Brad Smith, president of Microsoft, called for closing the broadband gap during a Thursday Axios webinar on leadership and the future of broadband.
“Even post-COVID, the importance of the broadband gap is not going abate one bit,” Smith said, “it will remain just as important to our future as it is right now.”
Smith compared internet connectivity to a utility as important as electricity.
He detailed that universal access is key to Microsoft’s vision and reported that the company is working with partners to bring broadband access to residents in Ferry County, Washington.
In order to distribute broadband services to residents, Microsoft created a receiver device which taps unused spectrum from TVs to bring record speeds to-the-home.
“It’s important to put the entire country on a level playing field,” said Smith, adding, its “amazing what people can accomplish with financial support.”
Smith said the project aims to reach people who want to progress, who otherwise may not be able to access the resources to.
Microsoft, which owns LinkedIn, is also aiming to give people more opportunities to succeed by providing free digital learning opportunities on the website.
The company recently created new courses offered on LinkedIn to improve individuals interviewing practices over the computer. The courses utilize artificial intelligence which gives people direct feedback.
“This is just one example of how we can put digital tech to work, to succeed in the digital environment,” detailed Smith.
“It’s crucial that people have the skills necessary for the decades ahead,” said Smith, who further advised “data can help us with everything we do.”
Public private partnerships aim to connect 8,000 New Hampshire residents
Consolidated Communications recently broke ground on a fiber-to-the-premises network that aims to reach every home and business across five New Hampshire cities, which collectively have 8,000 residents.
Public private partnerships are fueling the construction of the broadband network.
The projects carry a total price of nearly $13 million, which includes a $4 million investment by Consolidated Communications. The towns plan to raise capital for the remaining portion of the project through bond funding.
“These partnerships ensure rural towns are getting the broadband access their residents need without increasing taxes, and ensuring they have some control in the planning process,” said Rob Koester, senior vice president of consumer products at Consolidated Communications.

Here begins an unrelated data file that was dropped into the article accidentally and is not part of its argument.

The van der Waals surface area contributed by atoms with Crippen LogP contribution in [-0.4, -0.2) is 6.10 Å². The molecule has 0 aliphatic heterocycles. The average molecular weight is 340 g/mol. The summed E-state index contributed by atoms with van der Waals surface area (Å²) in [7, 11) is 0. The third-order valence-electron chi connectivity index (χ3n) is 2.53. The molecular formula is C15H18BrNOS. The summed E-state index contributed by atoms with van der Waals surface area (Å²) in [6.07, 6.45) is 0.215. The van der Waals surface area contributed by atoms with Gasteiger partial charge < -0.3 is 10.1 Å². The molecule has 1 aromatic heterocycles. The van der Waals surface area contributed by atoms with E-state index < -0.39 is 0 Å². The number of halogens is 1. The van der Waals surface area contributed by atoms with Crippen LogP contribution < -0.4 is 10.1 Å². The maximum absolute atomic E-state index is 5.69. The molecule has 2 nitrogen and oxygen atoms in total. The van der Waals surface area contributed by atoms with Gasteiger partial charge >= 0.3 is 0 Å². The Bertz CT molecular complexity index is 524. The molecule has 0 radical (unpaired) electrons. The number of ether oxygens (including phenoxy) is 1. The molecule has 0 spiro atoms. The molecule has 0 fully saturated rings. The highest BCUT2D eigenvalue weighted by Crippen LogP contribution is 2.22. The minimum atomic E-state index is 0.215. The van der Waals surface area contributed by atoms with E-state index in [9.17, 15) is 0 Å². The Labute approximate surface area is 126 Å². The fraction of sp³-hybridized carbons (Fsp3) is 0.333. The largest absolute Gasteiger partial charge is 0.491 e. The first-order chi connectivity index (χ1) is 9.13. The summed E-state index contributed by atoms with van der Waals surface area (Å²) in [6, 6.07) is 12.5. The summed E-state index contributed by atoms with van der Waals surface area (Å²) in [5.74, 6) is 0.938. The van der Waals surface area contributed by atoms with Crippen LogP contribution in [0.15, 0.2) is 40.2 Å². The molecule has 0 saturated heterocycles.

Koester told Telecompetitor that such partnerships are a big deal for Consolidated Communications, as they enable the company to build broadband where it would not otherwise be feasible.
“We are proud to be working alongside these forward-thinking towns and helping to pave the way for further growth and innovation ahead,” he said.
The FCC’s 'Corrupted' Consumer Advisory Committee
Many members of the current Federal Communications Commission Consumer Advisory Committee gained their position through corrupt measures, according to Bruce Kushnick, executive director at New Networks.
In a recent publication in Medium, Kushnik points out how the majority of members appointed to the FCC’s CAC have significant financial ties to big telecom providers, like AT&T, Verizon, Comcast and Charter.
Kushnik argues that the CAC, a committee that is supposed to represent consumers, has been corrupted and captured by these controlling members, whose priorities often directly counter public interest.
“They won’t actually take on the companies doing the harm as they don’t want to take on their cash cow. It is a conflict of interest that, as we’ve seen, does more harm than good,” wrote Kushnik.
He goes on to detail recorded instances of astroturfing, or the practice of creating fake grassroots consumer groups to make it appear as though messages originate from grassroots participants.
One CAC member, the Internet and Television Association, originally the cable association, sponsors a slew of astroturf groups, including Broadband For America, which amasses almost $300,000 annually, he wrote.
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